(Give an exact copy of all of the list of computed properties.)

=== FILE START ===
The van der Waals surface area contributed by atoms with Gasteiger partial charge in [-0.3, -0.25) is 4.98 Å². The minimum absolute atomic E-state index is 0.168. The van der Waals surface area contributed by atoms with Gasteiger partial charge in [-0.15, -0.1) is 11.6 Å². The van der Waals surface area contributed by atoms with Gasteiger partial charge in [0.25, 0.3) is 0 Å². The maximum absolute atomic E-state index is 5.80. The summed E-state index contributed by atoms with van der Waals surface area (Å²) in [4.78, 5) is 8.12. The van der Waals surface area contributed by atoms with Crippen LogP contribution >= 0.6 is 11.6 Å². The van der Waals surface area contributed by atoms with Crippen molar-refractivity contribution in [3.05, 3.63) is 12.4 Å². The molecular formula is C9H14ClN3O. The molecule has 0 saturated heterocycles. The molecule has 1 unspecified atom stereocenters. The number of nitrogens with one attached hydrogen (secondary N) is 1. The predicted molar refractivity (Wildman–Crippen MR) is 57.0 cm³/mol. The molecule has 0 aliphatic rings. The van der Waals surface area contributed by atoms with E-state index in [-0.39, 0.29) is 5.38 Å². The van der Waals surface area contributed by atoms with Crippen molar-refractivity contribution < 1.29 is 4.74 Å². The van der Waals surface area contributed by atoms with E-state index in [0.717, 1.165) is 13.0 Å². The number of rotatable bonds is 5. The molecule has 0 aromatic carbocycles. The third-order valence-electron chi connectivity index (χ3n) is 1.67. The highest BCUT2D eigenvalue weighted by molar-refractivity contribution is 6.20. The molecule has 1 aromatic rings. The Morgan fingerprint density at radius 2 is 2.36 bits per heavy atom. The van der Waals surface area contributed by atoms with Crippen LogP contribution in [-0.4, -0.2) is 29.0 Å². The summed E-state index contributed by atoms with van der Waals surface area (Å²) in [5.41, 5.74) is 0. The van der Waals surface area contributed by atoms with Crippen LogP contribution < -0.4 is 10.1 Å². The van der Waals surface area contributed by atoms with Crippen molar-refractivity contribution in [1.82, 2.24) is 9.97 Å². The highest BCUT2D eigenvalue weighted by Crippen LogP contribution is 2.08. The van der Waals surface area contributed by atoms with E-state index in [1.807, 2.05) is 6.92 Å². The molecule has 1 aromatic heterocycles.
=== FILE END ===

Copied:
The van der Waals surface area contributed by atoms with Gasteiger partial charge in [-0.3, -0.25) is 4.98 Å². The minimum absolute atomic E-state index is 0.168. The van der Waals surface area contributed by atoms with Gasteiger partial charge in [-0.15, -0.1) is 11.6 Å². The van der Waals surface area contributed by atoms with Gasteiger partial charge in [0.25, 0.3) is 0 Å². The maximum absolute atomic E-state index is 5.80. The summed E-state index contributed by atoms with van der Waals surface area (Å²) in [4.78, 5) is 8.12. The van der Waals surface area contributed by atoms with Crippen LogP contribution >= 0.6 is 11.6 Å². The van der Waals surface area contributed by atoms with Crippen molar-refractivity contribution in [3.05, 3.63) is 12.4 Å². The molecular formula is C9H14ClN3O. The molecule has 0 saturated heterocycles. The molecule has 1 unspecified atom stereocenters. The number of nitrogens with one attached hydrogen (secondary N) is 1. The predicted molar refractivity (Wildman–Crippen MR) is 57.0 cm³/mol. The molecule has 0 aliphatic rings. The van der Waals surface area contributed by atoms with E-state index in [-0.39, 0.29) is 5.38 Å². The van der Waals surface area contributed by atoms with Crippen molar-refractivity contribution < 1.29 is 4.74 Å². The van der Waals surface area contributed by atoms with E-state index in [0.717, 1.165) is 13.0 Å². The number of rotatable bonds is 5. The molecule has 0 aromatic carbocycles. The third-order valence-electron chi connectivity index (χ3n) is 1.67. The highest BCUT2D eigenvalue weighted by molar-refractivity contribution is 6.20. The molecule has 1 aromatic rings. The Morgan fingerprint density at radius 2 is 2.36 bits per heavy atom. The van der Waals surface area contributed by atoms with Crippen LogP contribution in [-0.4, -0.2) is 29.0 Å². The summed E-state index contributed by atoms with van der Waals surface area (Å²) in [5.41, 5.74) is 0. The van der Waals surface area contributed by atoms with Crippen LogP contribution < -0.4 is 10.1 Å². The van der Waals surface area contributed by atoms with Crippen molar-refractivity contribution in [1.82, 2.24) is 9.97 Å². The highest BCUT2D eigenvalue weighted by Crippen LogP contribution is 2.08. The van der Waals surface area contributed by atoms with E-state index in [1.807, 2.05) is 6.92 Å². The molecule has 1 aromatic heterocycles.